Saturday, October 5, 2013

Nanoscapes' magnets: for learning, for fun or for money?

In my third year of image-a-day painting, I use these daily exercises to explore new patterns and designs, new materials, and new techniques.

Gels and TerraSkin since June 2013

Since June 2013, I've been gleefully exploring Golden Brand Gel Mediums (glass bead gel, tar gel, self-leveling clear gel, mica gel, black mica gel, fiber paste, and molding paste). Combined with TerraSkin, the tree-free paper that opened the door to Hummingbirds (and Friends) in Hyperspace, I've been on a three-month wild art ride.
Hummingbird in Hyperspace
on TerraSkin

Next up: magnets

Armed with 2x2-inch primed aluminum squares (thank you Jason Najarak), round magnets from Michael's (thank you, Layl McDill), a glue stick, some leftover Mod Podge and Golden gels, I expected to whip up some magnets to sell at the Saint Paul Art Crawl.

Not so fast.

Every good thing has a learning curve.

Making the cuts

What I'd imagined to be a great use for leftover watercolors or cut-up greeting cards, turns out to be an exercise in painstakingly careful cutting to match the aluminum squares. Not just snip-snip-snip and done, but not-unpleasant-but-not-very-fast cutting and matching, reminiscent of quilting.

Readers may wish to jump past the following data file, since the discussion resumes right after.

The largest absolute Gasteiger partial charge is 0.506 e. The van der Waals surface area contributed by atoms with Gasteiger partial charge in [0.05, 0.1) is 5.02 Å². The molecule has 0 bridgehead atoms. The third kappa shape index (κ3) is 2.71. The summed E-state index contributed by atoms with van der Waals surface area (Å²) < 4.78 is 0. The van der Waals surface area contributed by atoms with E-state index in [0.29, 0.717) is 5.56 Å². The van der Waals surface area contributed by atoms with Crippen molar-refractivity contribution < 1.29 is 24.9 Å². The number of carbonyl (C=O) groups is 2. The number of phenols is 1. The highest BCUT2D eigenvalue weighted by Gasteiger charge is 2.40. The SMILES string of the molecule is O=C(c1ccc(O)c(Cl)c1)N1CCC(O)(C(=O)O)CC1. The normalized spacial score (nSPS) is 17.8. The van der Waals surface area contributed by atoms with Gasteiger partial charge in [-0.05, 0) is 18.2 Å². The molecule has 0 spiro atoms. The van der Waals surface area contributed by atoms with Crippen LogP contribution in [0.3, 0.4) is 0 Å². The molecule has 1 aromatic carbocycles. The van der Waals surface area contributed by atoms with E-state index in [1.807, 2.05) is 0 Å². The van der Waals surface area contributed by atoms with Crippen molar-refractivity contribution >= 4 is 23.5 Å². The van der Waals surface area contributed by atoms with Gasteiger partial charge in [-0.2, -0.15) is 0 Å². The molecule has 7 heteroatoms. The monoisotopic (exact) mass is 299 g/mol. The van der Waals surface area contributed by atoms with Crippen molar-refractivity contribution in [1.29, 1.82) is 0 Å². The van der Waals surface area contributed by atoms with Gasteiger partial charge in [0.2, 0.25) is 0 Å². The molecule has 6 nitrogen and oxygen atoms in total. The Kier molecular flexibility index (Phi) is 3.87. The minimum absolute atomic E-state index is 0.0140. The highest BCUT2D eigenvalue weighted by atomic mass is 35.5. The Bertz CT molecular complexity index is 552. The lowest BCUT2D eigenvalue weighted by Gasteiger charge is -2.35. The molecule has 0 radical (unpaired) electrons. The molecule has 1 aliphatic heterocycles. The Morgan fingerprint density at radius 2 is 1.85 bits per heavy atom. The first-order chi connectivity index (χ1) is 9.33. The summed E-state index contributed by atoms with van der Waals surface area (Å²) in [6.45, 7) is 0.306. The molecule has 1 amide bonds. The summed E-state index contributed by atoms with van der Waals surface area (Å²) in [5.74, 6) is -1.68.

Finding the right glue.

As much as I love a good glue stick, even my favorite archival stick was not a good match for this project. Call in the acrylic team (Mod Podge and gels), spread the glue, match the corners, press the paper to remove the glue ooze. Wait for the glue to dry.

Glaze the top and sides

Luckily for me, one of my prime artist directives is Painstaking Exuberance, loosely defined as relishing work in tiny spaces with tiny tools. Even Self-Leveling Clear Gel can't be troweled onto a tiny square so I used wooden skewers as applicators. I had also hoped to put glass bead gel inside some of the tiny shapes, but that will add an extra step. Maybe someday.

Glue the magnet to the back

Separating the round magnets from one another isn't as easy as I thought it would be. That, of course, is the reason that they are called "Magnets." Use a skewer to spread the glue on the tiny magnet. Carefully remove the glue that oozes out. Wait. Wait some more.

For learning, for fun or for money?

I've only made three of these, and I can't put a "price-per-hour" on them at the moment. I've learned a lot, so perhaps I will charge myself my hourly art-teacher rate and imagine that I've taken a class.